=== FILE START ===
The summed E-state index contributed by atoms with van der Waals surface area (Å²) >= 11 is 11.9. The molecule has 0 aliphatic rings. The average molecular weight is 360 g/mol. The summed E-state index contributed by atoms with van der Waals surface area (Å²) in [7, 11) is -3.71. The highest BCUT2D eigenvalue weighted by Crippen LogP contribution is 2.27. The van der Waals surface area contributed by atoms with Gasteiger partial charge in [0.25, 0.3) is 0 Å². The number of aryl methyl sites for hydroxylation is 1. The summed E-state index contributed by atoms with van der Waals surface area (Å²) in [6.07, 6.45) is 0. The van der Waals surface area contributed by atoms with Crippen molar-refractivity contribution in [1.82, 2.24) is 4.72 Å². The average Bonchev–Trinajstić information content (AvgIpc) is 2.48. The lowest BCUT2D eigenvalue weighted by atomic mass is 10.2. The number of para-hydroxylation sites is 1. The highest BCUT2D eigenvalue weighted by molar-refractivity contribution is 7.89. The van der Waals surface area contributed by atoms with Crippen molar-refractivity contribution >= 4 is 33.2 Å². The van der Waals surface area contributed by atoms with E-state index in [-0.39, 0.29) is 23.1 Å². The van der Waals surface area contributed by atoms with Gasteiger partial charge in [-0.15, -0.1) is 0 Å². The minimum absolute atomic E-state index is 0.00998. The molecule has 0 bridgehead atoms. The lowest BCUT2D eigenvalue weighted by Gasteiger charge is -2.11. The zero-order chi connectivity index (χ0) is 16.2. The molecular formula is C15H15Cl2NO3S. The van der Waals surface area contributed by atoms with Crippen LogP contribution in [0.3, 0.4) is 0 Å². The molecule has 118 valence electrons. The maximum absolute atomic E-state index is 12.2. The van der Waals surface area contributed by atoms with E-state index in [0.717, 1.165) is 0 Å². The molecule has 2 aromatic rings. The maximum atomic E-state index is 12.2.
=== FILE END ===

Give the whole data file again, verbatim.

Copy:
The summed E-state index contributed by atoms with van der Waals surface area (Å²) >= 11 is 11.9. The molecule has 0 aliphatic rings. The average molecular weight is 360 g/mol. The summed E-state index contributed by atoms with van der Waals surface area (Å²) in [7, 11) is -3.71. The highest BCUT2D eigenvalue weighted by Crippen LogP contribution is 2.27. The van der Waals surface area contributed by atoms with Gasteiger partial charge in [0.25, 0.3) is 0 Å². The number of aryl methyl sites for hydroxylation is 1. The summed E-state index contributed by atoms with van der Waals surface area (Å²) in [6.07, 6.45) is 0. The van der Waals surface area contributed by atoms with Crippen molar-refractivity contribution in [1.82, 2.24) is 4.72 Å². The average Bonchev–Trinajstić information content (AvgIpc) is 2.48. The lowest BCUT2D eigenvalue weighted by atomic mass is 10.2. The number of para-hydroxylation sites is 1. The highest BCUT2D eigenvalue weighted by molar-refractivity contribution is 7.89. The van der Waals surface area contributed by atoms with Crippen molar-refractivity contribution >= 4 is 33.2 Å². The van der Waals surface area contributed by atoms with E-state index in [-0.39, 0.29) is 23.1 Å². The van der Waals surface area contributed by atoms with Gasteiger partial charge in [-0.15, -0.1) is 0 Å². The minimum absolute atomic E-state index is 0.00998. The molecule has 0 bridgehead atoms. The lowest BCUT2D eigenvalue weighted by Gasteiger charge is -2.11. The zero-order chi connectivity index (χ0) is 16.2. The molecular formula is C15H15Cl2NO3S. The van der Waals surface area contributed by atoms with Crippen LogP contribution in [0.3, 0.4) is 0 Å². The molecule has 118 valence electrons. The maximum absolute atomic E-state index is 12.2. The van der Waals surface area contributed by atoms with E-state index in [0.717, 1.165) is 0 Å². The molecule has 2 aromatic rings. The maximum atomic E-state index is 12.2.